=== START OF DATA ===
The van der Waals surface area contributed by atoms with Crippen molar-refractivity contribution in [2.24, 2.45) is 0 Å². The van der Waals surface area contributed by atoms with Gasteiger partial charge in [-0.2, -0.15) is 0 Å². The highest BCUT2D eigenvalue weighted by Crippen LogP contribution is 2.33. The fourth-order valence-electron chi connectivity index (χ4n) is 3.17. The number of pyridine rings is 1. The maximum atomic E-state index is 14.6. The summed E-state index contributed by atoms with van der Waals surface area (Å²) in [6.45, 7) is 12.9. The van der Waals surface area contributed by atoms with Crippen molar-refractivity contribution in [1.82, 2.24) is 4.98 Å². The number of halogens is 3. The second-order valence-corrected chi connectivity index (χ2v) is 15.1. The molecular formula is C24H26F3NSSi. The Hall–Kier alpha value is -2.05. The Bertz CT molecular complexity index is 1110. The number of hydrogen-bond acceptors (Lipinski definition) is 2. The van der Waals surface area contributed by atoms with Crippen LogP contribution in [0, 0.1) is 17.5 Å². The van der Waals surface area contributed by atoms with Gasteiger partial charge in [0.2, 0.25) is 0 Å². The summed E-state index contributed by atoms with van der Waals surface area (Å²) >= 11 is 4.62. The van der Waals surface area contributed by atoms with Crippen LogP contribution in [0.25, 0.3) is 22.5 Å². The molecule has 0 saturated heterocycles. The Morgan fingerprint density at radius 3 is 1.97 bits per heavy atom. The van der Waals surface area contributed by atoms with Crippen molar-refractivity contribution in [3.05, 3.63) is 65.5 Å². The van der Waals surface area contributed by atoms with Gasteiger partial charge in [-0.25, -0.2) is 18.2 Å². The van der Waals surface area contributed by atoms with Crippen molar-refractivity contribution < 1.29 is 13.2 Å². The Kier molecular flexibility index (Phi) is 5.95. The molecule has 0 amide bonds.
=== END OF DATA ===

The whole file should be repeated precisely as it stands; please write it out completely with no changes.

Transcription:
The van der Waals surface area contributed by atoms with Crippen molar-refractivity contribution in [2.24, 2.45) is 0 Å². The van der Waals surface area contributed by atoms with Gasteiger partial charge in [-0.2, -0.15) is 0 Å². The highest BCUT2D eigenvalue weighted by Crippen LogP contribution is 2.33. The fourth-order valence-electron chi connectivity index (χ4n) is 3.17. The number of pyridine rings is 1. The maximum atomic E-state index is 14.6. The summed E-state index contributed by atoms with van der Waals surface area (Å²) in [6.45, 7) is 12.9. The van der Waals surface area contributed by atoms with Crippen molar-refractivity contribution in [1.82, 2.24) is 4.98 Å². The number of halogens is 3. The second-order valence-corrected chi connectivity index (χ2v) is 15.1. The molecular formula is C24H26F3NSSi. The Hall–Kier alpha value is -2.05. The Bertz CT molecular complexity index is 1110. The number of hydrogen-bond acceptors (Lipinski definition) is 2. The van der Waals surface area contributed by atoms with Crippen LogP contribution in [0, 0.1) is 17.5 Å². The van der Waals surface area contributed by atoms with Gasteiger partial charge in [0.2, 0.25) is 0 Å². The summed E-state index contributed by atoms with van der Waals surface area (Å²) >= 11 is 4.62. The van der Waals surface area contributed by atoms with Crippen LogP contribution in [0.25, 0.3) is 22.5 Å². The molecule has 0 saturated heterocycles. The Morgan fingerprint density at radius 3 is 1.97 bits per heavy atom. The van der Waals surface area contributed by atoms with Crippen molar-refractivity contribution in [3.05, 3.63) is 65.5 Å². The van der Waals surface area contributed by atoms with Gasteiger partial charge in [-0.25, -0.2) is 18.2 Å². The van der Waals surface area contributed by atoms with Crippen molar-refractivity contribution < 1.29 is 13.2 Å². The Kier molecular flexibility index (Phi) is 5.95. The molecule has 0 amide bonds.